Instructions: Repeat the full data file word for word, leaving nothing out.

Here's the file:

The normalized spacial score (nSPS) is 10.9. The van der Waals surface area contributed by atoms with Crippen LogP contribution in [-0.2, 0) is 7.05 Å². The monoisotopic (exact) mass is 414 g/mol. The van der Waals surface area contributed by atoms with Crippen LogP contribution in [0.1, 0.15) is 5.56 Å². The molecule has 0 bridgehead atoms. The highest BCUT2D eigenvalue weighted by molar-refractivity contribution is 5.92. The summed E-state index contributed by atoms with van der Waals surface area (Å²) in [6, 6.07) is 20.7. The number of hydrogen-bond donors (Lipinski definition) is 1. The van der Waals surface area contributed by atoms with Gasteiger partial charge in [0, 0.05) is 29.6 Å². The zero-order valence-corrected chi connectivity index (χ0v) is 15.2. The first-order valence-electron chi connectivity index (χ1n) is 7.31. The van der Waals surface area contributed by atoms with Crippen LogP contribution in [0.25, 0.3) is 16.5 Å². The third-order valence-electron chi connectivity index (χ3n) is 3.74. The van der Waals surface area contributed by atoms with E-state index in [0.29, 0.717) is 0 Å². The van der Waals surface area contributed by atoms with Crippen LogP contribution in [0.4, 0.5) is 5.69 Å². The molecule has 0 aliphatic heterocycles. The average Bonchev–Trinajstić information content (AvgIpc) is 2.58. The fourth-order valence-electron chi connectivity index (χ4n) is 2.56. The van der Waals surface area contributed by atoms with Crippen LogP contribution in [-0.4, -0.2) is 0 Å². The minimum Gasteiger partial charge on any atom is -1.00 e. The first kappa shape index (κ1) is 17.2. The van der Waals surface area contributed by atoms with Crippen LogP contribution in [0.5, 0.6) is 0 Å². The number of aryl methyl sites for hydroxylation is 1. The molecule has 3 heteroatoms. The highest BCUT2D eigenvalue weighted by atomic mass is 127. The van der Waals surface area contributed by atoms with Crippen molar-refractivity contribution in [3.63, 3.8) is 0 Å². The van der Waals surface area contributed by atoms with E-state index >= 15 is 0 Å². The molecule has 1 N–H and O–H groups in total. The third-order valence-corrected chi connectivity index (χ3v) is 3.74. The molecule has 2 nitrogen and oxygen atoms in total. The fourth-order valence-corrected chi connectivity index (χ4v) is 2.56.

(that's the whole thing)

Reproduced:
The normalized spacial score (nSPS) is 10.9. The van der Waals surface area contributed by atoms with Crippen LogP contribution in [-0.2, 0) is 7.05 Å². The monoisotopic (exact) mass is 414 g/mol. The van der Waals surface area contributed by atoms with Crippen LogP contribution in [0.1, 0.15) is 5.56 Å². The molecule has 0 bridgehead atoms. The highest BCUT2D eigenvalue weighted by molar-refractivity contribution is 5.92. The summed E-state index contributed by atoms with van der Waals surface area (Å²) in [6, 6.07) is 20.7. The number of hydrogen-bond donors (Lipinski definition) is 1. The van der Waals surface area contributed by atoms with Gasteiger partial charge in [0, 0.05) is 29.6 Å². The zero-order valence-corrected chi connectivity index (χ0v) is 15.2. The first-order valence-electron chi connectivity index (χ1n) is 7.31. The van der Waals surface area contributed by atoms with Crippen LogP contribution in [0.25, 0.3) is 16.5 Å². The third-order valence-electron chi connectivity index (χ3n) is 3.74. The van der Waals surface area contributed by atoms with E-state index in [0.29, 0.717) is 0 Å². The van der Waals surface area contributed by atoms with Crippen LogP contribution in [0.4, 0.5) is 5.69 Å². The molecule has 0 aliphatic heterocycles. The average Bonchev–Trinajstić information content (AvgIpc) is 2.58. The fourth-order valence-electron chi connectivity index (χ4n) is 2.56. The van der Waals surface area contributed by atoms with Crippen LogP contribution in [-0.4, -0.2) is 0 Å². The minimum Gasteiger partial charge on any atom is -1.00 e. The first kappa shape index (κ1) is 17.2. The van der Waals surface area contributed by atoms with Crippen LogP contribution in [0.5, 0.6) is 0 Å². The number of aryl methyl sites for hydroxylation is 1. The molecule has 3 heteroatoms. The highest BCUT2D eigenvalue weighted by atomic mass is 127. The van der Waals surface area contributed by atoms with Crippen molar-refractivity contribution in [3.63, 3.8) is 0 Å². The van der Waals surface area contributed by atoms with E-state index >= 15 is 0 Å². The molecule has 1 N–H and O–H groups in total. The third-order valence-corrected chi connectivity index (χ3v) is 3.74. The molecule has 2 nitrogen and oxygen atoms in total. The fourth-order valence-corrected chi connectivity index (χ4v) is 2.56.